Upon returning to London she auditioned with D’Oyly Carte Opera Company and was given a year’s contract as principal soprano, taking Viola Wilson (her maternal grandfather’s name) as her stage name at Rupert D’Oyly Carte’s suggestion. From May 1938 to June 1939 she appeared with the Company as Patience in Patience, Phyllis in Iolanthe, Yum-Yum in The Mikado, and Gianetta in The Gondoliers. Three of these parts were shared with other artists at various times: Patience and Phyllis with Ann Drummond-Grant until December 1938, and Gianetta with Helen Roberts. Miss Wilson also appeared on occasion in 1938-39 as Rose Maybud in Ruddigore and Elsie Maynard in The Yeomen of the Guard. She left the D’Oyly Carte in June 1939.
Viola Wilson then accepted an offer from Nevin Tait, J. C. Williamson’s London director to tour Australia and New Zealand in the Gilbert & Sullivan operas. In the 1940-42 Williamson tour she appeared as Aline in The Sorcerer, Josephine in H.M.S. Pinafore, Mabel in The Pirates of Penzance, Casilda in The Gondoliers, Princess Ida in Princess Ida, Rose, Patience, Phyllis, and Elsie. While in Australia, she met and married Frank Tait, later Sir Frank, the youngest of the five Tait brothers who were then running the Williamson Company. She retired as a singer in 1946 but remained involved with the Williamson Company, serving for a time as an artistic director.
Following Sir Frank Tait’s death in 1965, Lady Viola Tait, as she was then known, wrote an informal history of the Williamson-Tait partnership. In “A Family of Brothers: The Taits and J. C. Williamson; a Theatre History” (William Heinemann, Melbourne, 1971) she also provides a good deal of information about her own life and career.
Lady Tait retained her interest in the performing arts thoughout her life and was a patron of many arts organizations, including the Tait Memorial Trust. She was instrumental in the establishment of the Performing Arts Museum in Melbourne, and was appointed a member of the Order of Australia (AM) in 1990. In her later years she published a book on the history of pantomime in Australia, “Dames, Principal Boys…and All That” (Macmillan, Melbourne, 2001)
Wonderful article published in Limelight Magazine about Brian Castles-Onion’s quest to save and share the recordings from Australia’s operatic past. Volume 1 sold out (let’s hope they press some more CDs). These recordings have particular significance for the Trust as Isla Baring’s father, Sir Frank Tait, produced this tour as part of the JC Williamson/ Sutherland Opera Company. It was Sir Frank’s ambition to present Dame Joan Sutherland to the Australian public after her international acclaim. The Sutherland Williamson Opera Company was formed in 1963. Richard Bonynge as Artistic Director engaged a team of world renowned principals and internationally successful Australian artists. One of the principals was Luciano Pavarotti, a young tenor from Modena. The chorus was all Australian. There was no government subsidy and the fate of Williamson’s future rested on the success of the venture.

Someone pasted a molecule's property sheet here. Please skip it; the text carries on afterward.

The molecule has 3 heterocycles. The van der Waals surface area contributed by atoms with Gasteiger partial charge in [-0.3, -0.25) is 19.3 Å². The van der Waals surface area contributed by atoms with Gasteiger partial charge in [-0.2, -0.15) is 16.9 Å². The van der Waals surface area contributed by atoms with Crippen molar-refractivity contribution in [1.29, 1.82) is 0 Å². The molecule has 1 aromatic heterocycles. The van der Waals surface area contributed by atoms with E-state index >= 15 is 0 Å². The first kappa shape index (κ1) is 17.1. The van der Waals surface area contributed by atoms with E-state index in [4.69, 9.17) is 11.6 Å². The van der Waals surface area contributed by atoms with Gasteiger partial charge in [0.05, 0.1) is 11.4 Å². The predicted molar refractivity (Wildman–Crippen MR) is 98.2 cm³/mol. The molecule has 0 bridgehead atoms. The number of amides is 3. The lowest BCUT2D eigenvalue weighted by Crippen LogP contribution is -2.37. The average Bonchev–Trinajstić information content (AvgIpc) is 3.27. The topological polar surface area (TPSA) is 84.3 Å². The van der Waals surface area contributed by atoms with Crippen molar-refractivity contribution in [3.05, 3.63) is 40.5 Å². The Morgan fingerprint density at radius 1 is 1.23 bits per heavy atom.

Sir Frank lived to see his ambition fulfilled. The triumphant Melbourne opening heralded the return of Dame Joan to her homeland. It was a season never to be forgotten. In Richard Bonynge’s words: “Sir Frank Tait has done the greatest service to Australian Theatre and to the arts of anyone we know.”
Sir Frank died at the age of 81 after the Melbourne season finished and while the company were in Adelaide. It was the end of an era in the history of Australian theatre.
We are thrilled that Maestro Castles-Onion has produced a professionally mastered collection of recordings, not only of the Tour but also of Robert Allman, June Bronhill & Nance Grant. It truly is a remarkable achievement.
The opera conductor has taken on the task of ensuring that these Aussie greats are not forgotten.
Throughout my career, I’ve been fortunate to be surrounded by many singers of celebrity. These famous names were not only on record – having collected opera recordings from the age of four – but also personal friends. Over two decades ago, when I first realised the need to preserve old tapes to CD format, I wrote to four dozen singers who had performed in Australia in the decades since the 1940s, asking if they had any ‘recordings’ of themselves. Most of these Australian-born singers had never been offered the luxury of studio recordings and the only captures of their voices and artistry were from ‘live’ performances on tape. These primitive sound relics, which have lain silent for decades, hold a wealth of wonderful voices, which are our operatic history!
La Sonnambula from the Sutherland- Williamson Grand Opera Season of 1965. Photo from Brian Castles-Onion’s Private Collection
Three years ago, I commenced the Great Australian Voices series on Désirée Records in the hope that future generations would have the opportunity to hear how their musical ancestors sounded, what they sang, how they sang, who they sang with and what they thought about their roles.